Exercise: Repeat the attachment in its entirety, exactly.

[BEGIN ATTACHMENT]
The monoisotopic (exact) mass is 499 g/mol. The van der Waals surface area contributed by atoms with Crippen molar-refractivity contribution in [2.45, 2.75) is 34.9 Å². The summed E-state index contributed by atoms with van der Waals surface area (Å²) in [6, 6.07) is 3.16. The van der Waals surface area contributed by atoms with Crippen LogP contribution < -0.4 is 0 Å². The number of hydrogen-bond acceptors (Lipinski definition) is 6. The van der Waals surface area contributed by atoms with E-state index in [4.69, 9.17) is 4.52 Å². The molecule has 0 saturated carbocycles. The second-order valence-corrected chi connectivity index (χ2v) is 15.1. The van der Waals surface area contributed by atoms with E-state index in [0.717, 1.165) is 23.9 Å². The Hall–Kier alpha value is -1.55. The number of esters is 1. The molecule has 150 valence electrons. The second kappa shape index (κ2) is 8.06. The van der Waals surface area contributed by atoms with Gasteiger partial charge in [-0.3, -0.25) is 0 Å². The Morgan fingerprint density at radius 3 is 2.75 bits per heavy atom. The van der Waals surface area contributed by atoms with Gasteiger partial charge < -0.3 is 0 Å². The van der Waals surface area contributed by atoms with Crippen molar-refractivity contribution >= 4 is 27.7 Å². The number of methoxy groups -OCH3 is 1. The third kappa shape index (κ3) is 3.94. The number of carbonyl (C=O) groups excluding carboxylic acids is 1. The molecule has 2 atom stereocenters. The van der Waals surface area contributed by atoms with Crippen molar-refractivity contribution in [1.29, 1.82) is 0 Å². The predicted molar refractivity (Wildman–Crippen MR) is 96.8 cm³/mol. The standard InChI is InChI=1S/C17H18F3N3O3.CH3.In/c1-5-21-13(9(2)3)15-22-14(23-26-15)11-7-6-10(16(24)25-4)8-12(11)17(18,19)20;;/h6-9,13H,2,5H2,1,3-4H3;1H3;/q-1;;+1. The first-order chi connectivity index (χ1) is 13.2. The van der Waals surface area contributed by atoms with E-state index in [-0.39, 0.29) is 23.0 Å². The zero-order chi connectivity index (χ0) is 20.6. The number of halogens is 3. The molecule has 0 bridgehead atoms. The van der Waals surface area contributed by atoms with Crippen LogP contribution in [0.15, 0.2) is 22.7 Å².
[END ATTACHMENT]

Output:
The monoisotopic (exact) mass is 499 g/mol. The van der Waals surface area contributed by atoms with Crippen molar-refractivity contribution in [2.45, 2.75) is 34.9 Å². The summed E-state index contributed by atoms with van der Waals surface area (Å²) in [6, 6.07) is 3.16. The van der Waals surface area contributed by atoms with Crippen LogP contribution < -0.4 is 0 Å². The number of hydrogen-bond acceptors (Lipinski definition) is 6. The van der Waals surface area contributed by atoms with E-state index in [4.69, 9.17) is 4.52 Å². The molecule has 0 saturated carbocycles. The second-order valence-corrected chi connectivity index (χ2v) is 15.1. The van der Waals surface area contributed by atoms with E-state index in [0.717, 1.165) is 23.9 Å². The Hall–Kier alpha value is -1.55. The number of esters is 1. The molecule has 150 valence electrons. The second kappa shape index (κ2) is 8.06. The van der Waals surface area contributed by atoms with Gasteiger partial charge in [-0.3, -0.25) is 0 Å². The Morgan fingerprint density at radius 3 is 2.75 bits per heavy atom. The van der Waals surface area contributed by atoms with Gasteiger partial charge < -0.3 is 0 Å². The van der Waals surface area contributed by atoms with Crippen molar-refractivity contribution >= 4 is 27.7 Å². The number of methoxy groups -OCH3 is 1. The third kappa shape index (κ3) is 3.94. The number of carbonyl (C=O) groups excluding carboxylic acids is 1. The molecule has 2 atom stereocenters. The van der Waals surface area contributed by atoms with Crippen molar-refractivity contribution in [1.29, 1.82) is 0 Å². The predicted molar refractivity (Wildman–Crippen MR) is 96.8 cm³/mol. The standard InChI is InChI=1S/C17H18F3N3O3.CH3.In/c1-5-21-13(9(2)3)15-22-14(23-26-15)11-7-6-10(16(24)25-4)8-12(11)17(18,19)20;;/h6-9,13H,2,5H2,1,3-4H3;1H3;/q-1;;+1. The first-order chi connectivity index (χ1) is 13.2. The van der Waals surface area contributed by atoms with E-state index in [-0.39, 0.29) is 23.0 Å². The zero-order chi connectivity index (χ0) is 20.6. The number of halogens is 3. The molecule has 0 bridgehead atoms. The van der Waals surface area contributed by atoms with Crippen LogP contribution in [0.15, 0.2) is 22.7 Å².